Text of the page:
III. Eligibility Information
1. Eligible Applicants: Urban Indian organizations, as defined by
25 U.S.C. 1603(h), limited to Urban Indian organizations which meet the
a. Received State certification to conduct HIV rapid testing;
b. Health professionals and staff have been trained in the HIV/AIDS
screening tools, education, prevention, counseling, and other
interventions for American Indians/Alaskan Natives;
c. Attuned to the risk factors driving the HIV/AIDS epidemics among
urban American Indians/Alaskan Natives;
d. Developed programs to address community and group support to
sustain risk-reduction skills;
e. Implemented HIV/AIDS quality assurance and improvement programs;
f. Must provide proof of non-profit status with the application.
2. Cost Sharing or Matching: This program does not require matching
funds or cost sharing.
3. If the application budget exceeds $50,000 it will not be
considered for review.
IV. Application and Submission Information
1. Applicant package may be found in Grants.gov (http://www.grants.gov) or
Information regarding the electronic application process may be
directed to Michelle G. Bulls at (301) 443-6290.
2. Content and Form of Application Submission:
Be single spaced.
Have consecutively numbered pages.
Use black type not smaller than 12 characters per one
Contain a narrative that does not exceed 25 typed pages
that includes the other submission requirements below. The 25 page
narrative does not include the work plan, standard forms, table of
contents, budget, budget justifications, narratives, and/or other
Public Policy Requirements: All Federal-wide public policies apply
to IHS grants with the exception of the Lobbying and Discrimination
3. Submission Dates and Times: The application from each Urban
Indian organization must be submitted electronically through Grants.gov
by 12 midnight Eastern Standard Time (EST).
If technical challenges arise and the urban Indian organizations
are unable to successfully complete the electronic application process,
each organization must contact Michelle G. Bulls, Grants Policy Staff
fifteen days prior to the application deadline and advise of the
difficulties that they are experiencing. Each organization must obtain
approval, in writing (e-mails are acceptable), from Ms. Bulls allowing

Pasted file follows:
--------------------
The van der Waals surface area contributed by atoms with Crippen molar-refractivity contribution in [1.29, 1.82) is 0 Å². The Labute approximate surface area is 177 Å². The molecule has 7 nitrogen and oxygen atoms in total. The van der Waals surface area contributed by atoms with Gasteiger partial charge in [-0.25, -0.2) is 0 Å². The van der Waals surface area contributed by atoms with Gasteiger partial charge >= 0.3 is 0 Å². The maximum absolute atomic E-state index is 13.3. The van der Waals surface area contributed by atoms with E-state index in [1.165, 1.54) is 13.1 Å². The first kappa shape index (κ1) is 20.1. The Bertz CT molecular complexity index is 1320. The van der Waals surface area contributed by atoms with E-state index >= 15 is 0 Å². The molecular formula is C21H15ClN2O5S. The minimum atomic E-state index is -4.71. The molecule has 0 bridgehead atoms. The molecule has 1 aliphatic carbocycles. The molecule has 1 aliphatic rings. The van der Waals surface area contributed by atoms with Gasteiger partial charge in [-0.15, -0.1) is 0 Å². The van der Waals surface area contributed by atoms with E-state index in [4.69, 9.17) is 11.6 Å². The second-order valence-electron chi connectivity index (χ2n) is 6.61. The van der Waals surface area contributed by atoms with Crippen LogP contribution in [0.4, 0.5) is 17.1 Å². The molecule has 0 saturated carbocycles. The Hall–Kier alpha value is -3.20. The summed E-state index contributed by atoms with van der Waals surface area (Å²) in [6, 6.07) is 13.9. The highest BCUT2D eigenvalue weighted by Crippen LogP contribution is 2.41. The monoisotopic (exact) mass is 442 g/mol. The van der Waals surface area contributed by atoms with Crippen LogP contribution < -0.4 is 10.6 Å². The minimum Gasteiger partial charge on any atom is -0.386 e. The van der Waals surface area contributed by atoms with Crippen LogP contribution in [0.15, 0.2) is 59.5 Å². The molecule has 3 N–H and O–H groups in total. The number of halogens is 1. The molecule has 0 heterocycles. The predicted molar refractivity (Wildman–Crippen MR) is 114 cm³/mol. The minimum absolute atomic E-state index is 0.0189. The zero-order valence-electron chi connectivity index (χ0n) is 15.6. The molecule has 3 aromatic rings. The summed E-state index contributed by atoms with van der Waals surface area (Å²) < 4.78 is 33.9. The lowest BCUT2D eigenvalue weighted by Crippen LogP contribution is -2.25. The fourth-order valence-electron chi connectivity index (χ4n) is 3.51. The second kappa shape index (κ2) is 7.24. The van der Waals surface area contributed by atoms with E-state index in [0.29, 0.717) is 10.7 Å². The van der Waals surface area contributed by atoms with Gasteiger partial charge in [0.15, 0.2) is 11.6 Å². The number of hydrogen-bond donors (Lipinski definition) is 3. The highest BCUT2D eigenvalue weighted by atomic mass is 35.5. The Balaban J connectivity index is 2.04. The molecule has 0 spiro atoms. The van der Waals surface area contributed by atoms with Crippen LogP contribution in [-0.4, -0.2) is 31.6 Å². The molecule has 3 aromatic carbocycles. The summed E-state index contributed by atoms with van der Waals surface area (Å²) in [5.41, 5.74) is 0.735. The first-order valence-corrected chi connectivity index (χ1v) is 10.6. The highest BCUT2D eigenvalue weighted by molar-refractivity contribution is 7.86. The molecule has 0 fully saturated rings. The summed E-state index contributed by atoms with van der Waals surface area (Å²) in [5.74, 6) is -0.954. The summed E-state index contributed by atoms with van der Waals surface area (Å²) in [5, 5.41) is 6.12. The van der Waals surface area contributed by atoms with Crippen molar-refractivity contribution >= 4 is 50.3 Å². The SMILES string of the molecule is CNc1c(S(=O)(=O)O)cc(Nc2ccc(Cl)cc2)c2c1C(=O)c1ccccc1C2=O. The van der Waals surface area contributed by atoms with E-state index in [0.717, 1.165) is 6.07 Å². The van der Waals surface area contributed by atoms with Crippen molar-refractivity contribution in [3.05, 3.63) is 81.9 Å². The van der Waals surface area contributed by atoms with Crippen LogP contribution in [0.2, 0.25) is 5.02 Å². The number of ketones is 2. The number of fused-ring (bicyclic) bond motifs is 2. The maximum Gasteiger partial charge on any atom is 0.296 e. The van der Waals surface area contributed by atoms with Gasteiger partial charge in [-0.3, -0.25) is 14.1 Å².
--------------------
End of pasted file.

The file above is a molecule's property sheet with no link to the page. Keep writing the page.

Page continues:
the paper submission. If submission of a paper application is requested
and approved, the original and two copies may be sent to the
appropriate grants contact that is listed in Section IV.1 above.
Applications not submitted through Grants.gov, without an approved
waiver, may be returned to the organizations without review or
A late application will be returned to the organization without
review or consideration.
4. Intergovernmental Review: Executive Order 12372 requiring
intergovernmental review is not applicable to this program.
5. Funding Restrictions:
A. Pre-award costs are allowable pending prior approval from the
awarding agency. However, in accordance with 45 CFR part 74, all pre-
award costs are incurred at the recipient's risk. The awarding office
is under no obligation to reimburse such costs if for any reason any of
the Urban Indian organizations do not receive an award or if the award
to the recipient is less than anticipated.
B. The available funds are inclusive of direct and appropriate
C. Only one grant supplement will be awarded to each organization.
D. IHS will acknowledge receipt of the application.
6. Other Submission Requirements:
Electronic Submission--Each Urban Indian organization must submit
through Grants.gov. However, should any technical challenges arise
regarding the submission, please contact Grants.gov Customer Support at
1-800-518-4726 or firstname.lastname@example.org. The Contact Center hours of
operation are Monday-Friday from 7 a.m. to 9 p.m. EST. If you require
additional assistance please call (301) 443-6290 and identify the need
for assistance regarding your Grants.gov application. Your call will be
transferred to the appropriate grants staff member. Each organization
must seek assistance at least fifteen days prior to the application
deadline. If each organization doesn't adhere to the timelines for
Central Contractor Registry (CCR), Grants.gov registration and request